Anti-union business group endorses McCain

Brochure (PDF, 124kb) gives many good reasons for Boilermakers to oppose McCain.

THE ANTI-UNION BUSINESS group, Associated Builders & Contractors (ABC), has endorsed John McCain for president. That should be no surprise, considering his anti-union positions listed on their brochure. Look for yourself. The statements given below are direct quotes from their publication.

“John McCain opposes… Project Labor Agreements (PLAs).” PLAs have been successfully used to make construction projects run smoothly for over 60 years. They guarantee that basic terms and conditions for labor are established in advance. They include no-strike, no-lockout language and include both union and nonunion companies – and they stifle a contractor’s ability to pay substandard wages. By opposing PLAs, McCain supports substandard wages.

“John McCain believes the Davis-Bacon Act should be repealed.” The Davis-Bacon Act protects the wages of workers on projects financed with federal tax funds. Repealing Davis-Bacon would help nonunion contractors pay substandard wages and open the door wasteful spending. A University of Utah study showed that when Utah repealed its prevailing wage law, lower incomes reduced state income tax revenues by $4 million, while cost overruns on state-funded jobs more than tripled.

“John McCain supports anti-salting… legislation.” In the construction industry, salting refers to the union organizing tactic of hiring on to organize. Groups who want to rid the world of unions oppose salting because it works. By eliminating it, McCain would seriously harm our ability to organize the construction industry.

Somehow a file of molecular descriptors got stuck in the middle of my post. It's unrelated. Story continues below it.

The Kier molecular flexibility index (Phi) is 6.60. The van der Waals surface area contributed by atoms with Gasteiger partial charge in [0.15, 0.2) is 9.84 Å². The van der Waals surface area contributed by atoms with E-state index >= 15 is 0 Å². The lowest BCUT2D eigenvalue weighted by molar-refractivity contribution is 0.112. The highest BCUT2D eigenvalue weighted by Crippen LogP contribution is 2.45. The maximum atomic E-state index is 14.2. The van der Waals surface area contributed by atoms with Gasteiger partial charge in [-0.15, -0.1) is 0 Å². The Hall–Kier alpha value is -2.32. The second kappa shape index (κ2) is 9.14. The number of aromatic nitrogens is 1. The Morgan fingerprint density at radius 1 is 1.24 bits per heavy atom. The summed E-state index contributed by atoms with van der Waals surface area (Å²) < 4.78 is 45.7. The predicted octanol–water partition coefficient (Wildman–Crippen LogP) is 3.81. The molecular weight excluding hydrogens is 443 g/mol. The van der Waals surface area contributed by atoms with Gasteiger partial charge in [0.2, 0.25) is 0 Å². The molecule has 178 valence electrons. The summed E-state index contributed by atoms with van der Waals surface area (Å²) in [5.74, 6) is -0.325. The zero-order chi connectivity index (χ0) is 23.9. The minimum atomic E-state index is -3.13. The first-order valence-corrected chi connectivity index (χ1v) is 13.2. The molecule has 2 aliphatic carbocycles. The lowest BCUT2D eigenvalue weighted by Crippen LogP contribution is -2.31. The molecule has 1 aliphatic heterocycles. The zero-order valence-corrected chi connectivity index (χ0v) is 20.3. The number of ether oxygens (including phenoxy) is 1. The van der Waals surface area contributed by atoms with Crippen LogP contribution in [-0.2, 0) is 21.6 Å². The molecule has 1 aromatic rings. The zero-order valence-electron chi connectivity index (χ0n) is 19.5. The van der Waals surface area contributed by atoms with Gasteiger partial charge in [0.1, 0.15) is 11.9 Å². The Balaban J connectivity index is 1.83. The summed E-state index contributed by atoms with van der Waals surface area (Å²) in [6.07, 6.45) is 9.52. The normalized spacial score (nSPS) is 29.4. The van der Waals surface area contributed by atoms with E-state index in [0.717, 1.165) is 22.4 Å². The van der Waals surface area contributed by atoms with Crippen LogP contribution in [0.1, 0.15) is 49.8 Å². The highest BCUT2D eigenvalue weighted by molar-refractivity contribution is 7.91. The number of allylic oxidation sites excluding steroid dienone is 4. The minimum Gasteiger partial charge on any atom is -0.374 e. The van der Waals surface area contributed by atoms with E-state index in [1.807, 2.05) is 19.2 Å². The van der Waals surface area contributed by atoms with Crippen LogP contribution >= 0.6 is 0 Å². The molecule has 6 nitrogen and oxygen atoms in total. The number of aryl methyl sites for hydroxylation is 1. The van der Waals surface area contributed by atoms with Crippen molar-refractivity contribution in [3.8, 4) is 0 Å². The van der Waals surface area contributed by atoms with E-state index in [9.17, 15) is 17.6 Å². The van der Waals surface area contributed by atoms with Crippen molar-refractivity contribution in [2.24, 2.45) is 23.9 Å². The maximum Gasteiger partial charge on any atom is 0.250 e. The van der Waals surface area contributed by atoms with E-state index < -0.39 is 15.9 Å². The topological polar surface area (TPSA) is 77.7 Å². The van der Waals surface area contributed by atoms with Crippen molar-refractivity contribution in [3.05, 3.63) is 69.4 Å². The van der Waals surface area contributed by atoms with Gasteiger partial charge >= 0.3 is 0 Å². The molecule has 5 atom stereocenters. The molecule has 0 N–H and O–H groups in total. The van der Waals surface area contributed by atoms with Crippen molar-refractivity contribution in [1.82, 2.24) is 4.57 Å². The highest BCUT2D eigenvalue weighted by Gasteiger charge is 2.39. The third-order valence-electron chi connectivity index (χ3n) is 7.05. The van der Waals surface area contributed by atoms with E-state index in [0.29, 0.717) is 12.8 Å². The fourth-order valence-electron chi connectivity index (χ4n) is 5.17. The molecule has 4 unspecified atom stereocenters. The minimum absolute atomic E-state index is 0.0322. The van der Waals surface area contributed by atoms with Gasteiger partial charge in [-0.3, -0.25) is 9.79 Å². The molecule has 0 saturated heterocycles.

”John McCain believes that the Occupational Safety and Health Administration (OSHA) policies must be thoroughly reviewed to ensure it does not overburden American employers.” In 2006 (latest year for which BLS provides statistics), nearly 6,000 workers died as the result of injuries on the job – a rate of 4.0 per 100,000 workers. As terrible as that statistic is, in 1970, before OSHA began requiring employers to protect their workers, the fatality rate was more than four times as high. So OSHA works. Its programs have saved hundreds of thousands of lives and helped workers avoid millions of jobsite injuries and illnesses. But McCain wants to weaken OSHA, because sometimes those safety regulations reduce profits.

Visit these Web sites to learn more about McCain’s stated positions: